Distributed Energy Resources

Nevada PUC eyes blockchain to track renewable credits

The Nevada Public Utilities Commission in late September opened a docket on the use of blockchain technology for tracking Portfolio Energy Credits (PECs).

The current PEC tracking system, NVTREC, is becoming obsolete, Commissioner Ann Pongracz said when she introduced a motion to open the proceeding.

Investor-owned NV Energy, the utility company that serves almost all of Nevada, no longer maintains the software and that is putting additional demands on commission staff’s limited time resources, Pongracz said.

An alternative tracking system, the Western Renewable Energy Generation Information System, is used in the Western Electricity Coordinating Council, but it has a 1 MW threshold, which makes it “not well suited to providing the value of PECs to smaller generators,” Pongracz said.  

Renewable energy producers in Nevada earn PECs that can be sold to utilities that then use them to comply with the state’s renewable portfolio standard. Under the state’s current RPS, utilities must source 25% of their energy sales from renewable sources by 2025. If a renewable energy producer receives incentives, the PECs from that resource go directly to the utility.

In November, voters will have the opportunity to vote on a ballot initiative that would raise the state’s RPS to 50% by 2030.

In the PUC meeting that took up the blockchain issue, Commissioner Bruce Breslow and Chairman Ann Wilkinson expressed support for the concept but asked that the investigation be expanded to include alternative technologies in addition to blockchain. Those additions were made and the order was approved.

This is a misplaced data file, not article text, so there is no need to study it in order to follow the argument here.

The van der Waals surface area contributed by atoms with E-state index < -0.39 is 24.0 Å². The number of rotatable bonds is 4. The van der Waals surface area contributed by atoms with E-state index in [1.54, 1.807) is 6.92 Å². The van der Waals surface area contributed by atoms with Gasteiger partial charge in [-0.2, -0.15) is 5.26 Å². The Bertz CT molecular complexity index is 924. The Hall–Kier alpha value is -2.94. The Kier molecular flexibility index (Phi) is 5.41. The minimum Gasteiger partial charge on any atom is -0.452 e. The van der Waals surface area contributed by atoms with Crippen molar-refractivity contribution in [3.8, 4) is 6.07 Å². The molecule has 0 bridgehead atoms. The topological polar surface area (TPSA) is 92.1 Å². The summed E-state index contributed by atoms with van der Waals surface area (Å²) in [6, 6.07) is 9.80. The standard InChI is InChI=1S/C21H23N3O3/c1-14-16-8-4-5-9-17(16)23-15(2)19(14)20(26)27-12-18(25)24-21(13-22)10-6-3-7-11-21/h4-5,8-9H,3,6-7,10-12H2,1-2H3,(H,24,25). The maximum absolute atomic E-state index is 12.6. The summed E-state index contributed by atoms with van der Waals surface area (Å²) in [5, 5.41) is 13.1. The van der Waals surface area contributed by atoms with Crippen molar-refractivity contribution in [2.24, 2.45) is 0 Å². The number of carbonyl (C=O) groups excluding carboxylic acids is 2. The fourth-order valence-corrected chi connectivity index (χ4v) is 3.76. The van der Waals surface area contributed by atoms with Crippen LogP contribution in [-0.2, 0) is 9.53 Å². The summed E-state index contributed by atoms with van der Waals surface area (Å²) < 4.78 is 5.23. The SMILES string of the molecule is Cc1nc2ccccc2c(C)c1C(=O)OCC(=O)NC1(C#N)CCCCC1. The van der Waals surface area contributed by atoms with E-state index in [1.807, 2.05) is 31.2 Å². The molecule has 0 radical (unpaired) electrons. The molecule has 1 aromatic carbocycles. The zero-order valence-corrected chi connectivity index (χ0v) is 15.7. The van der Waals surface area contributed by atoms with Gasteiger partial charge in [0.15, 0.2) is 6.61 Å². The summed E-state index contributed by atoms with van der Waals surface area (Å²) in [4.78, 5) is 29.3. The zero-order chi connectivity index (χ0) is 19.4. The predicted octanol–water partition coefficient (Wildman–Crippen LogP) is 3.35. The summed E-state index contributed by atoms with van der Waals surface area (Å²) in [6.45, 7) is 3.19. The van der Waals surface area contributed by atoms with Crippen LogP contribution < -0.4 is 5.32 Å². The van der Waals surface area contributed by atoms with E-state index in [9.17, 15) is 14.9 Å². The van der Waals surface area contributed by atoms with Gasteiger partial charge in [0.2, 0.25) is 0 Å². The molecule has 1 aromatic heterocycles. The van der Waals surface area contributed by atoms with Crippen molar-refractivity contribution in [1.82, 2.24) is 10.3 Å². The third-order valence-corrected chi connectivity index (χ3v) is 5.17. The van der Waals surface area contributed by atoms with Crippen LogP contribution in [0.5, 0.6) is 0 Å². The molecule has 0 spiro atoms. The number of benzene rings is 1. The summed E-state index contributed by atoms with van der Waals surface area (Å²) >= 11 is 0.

Prior to approving the docket (18-09008) to open an investigation on the use of blockchain, the commissioners approved an order, 16-07032, that allows for the use of alternative tracking systems as they become available. Approval of that order cleared a path to open the investigative docket.

Blockchain technology is often associated with Bitcoin and other forms of cryptocurrency, but the two are not synonymous. Blockchain is, in essence, a digital ledger that is automatic and secure. It allows transactions of any size to be recorded, stored and transmitted quickly and securely. Blockchain is being used, or its use is being investigated, in a variety of applications in a wide range of industries, from manufacturing and banking to energy.

For instance, four utilities and the New York Power Authority are studying the potential of using blockchain technology for smart contracts. And in Arizona regulators have opened a docket to explore the potential of blockchain in the state’s energy sector.